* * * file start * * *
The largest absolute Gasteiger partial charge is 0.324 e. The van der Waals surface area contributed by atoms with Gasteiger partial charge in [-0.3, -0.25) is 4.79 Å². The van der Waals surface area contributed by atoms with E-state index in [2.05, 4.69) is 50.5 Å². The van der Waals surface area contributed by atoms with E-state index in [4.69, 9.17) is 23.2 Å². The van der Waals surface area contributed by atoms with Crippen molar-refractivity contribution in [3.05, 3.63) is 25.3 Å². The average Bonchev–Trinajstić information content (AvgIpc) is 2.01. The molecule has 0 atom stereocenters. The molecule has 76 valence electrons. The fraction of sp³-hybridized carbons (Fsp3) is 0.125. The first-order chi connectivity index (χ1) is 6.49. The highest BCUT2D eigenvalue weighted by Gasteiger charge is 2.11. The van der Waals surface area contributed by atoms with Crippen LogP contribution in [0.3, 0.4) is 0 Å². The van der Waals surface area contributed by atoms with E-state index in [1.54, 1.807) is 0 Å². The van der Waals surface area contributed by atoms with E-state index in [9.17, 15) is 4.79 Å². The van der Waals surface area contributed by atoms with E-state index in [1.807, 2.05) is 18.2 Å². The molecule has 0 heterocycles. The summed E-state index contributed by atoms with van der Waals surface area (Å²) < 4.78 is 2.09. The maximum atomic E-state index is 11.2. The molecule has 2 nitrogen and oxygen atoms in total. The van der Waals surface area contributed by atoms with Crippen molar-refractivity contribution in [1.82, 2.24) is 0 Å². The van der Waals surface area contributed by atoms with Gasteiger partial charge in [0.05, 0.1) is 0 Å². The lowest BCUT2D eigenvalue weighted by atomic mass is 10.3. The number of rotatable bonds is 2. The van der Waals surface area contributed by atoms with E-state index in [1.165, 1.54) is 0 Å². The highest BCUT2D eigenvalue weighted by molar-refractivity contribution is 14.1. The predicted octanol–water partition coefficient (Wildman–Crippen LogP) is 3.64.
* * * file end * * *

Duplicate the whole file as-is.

The largest absolute Gasteiger partial charge is 0.324 e. The van der Waals surface area contributed by atoms with Gasteiger partial charge in [-0.3, -0.25) is 4.79 Å². The van der Waals surface area contributed by atoms with E-state index in [2.05, 4.69) is 50.5 Å². The van der Waals surface area contributed by atoms with E-state index in [4.69, 9.17) is 23.2 Å². The van der Waals surface area contributed by atoms with Crippen molar-refractivity contribution in [3.05, 3.63) is 25.3 Å². The average Bonchev–Trinajstić information content (AvgIpc) is 2.01. The molecule has 0 atom stereocenters. The molecule has 76 valence electrons. The fraction of sp³-hybridized carbons (Fsp3) is 0.125. The first-order chi connectivity index (χ1) is 6.49. The highest BCUT2D eigenvalue weighted by Gasteiger charge is 2.11. The van der Waals surface area contributed by atoms with Crippen LogP contribution in [0.3, 0.4) is 0 Å². The van der Waals surface area contributed by atoms with E-state index in [1.54, 1.807) is 0 Å². The van der Waals surface area contributed by atoms with E-state index in [9.17, 15) is 4.79 Å². The van der Waals surface area contributed by atoms with E-state index in [1.807, 2.05) is 18.2 Å². The molecule has 0 heterocycles. The summed E-state index contributed by atoms with van der Waals surface area (Å²) < 4.78 is 2.09. The maximum atomic E-state index is 11.2. The molecule has 2 nitrogen and oxygen atoms in total. The van der Waals surface area contributed by atoms with Crippen molar-refractivity contribution in [1.82, 2.24) is 0 Å². The van der Waals surface area contributed by atoms with Gasteiger partial charge in [0.05, 0.1) is 0 Å². The lowest BCUT2D eigenvalue weighted by atomic mass is 10.3. The number of rotatable bonds is 2. The van der Waals surface area contributed by atoms with E-state index in [1.165, 1.54) is 0 Å². The highest BCUT2D eigenvalue weighted by molar-refractivity contribution is 14.1. The predicted octanol–water partition coefficient (Wildman–Crippen LogP) is 3.64.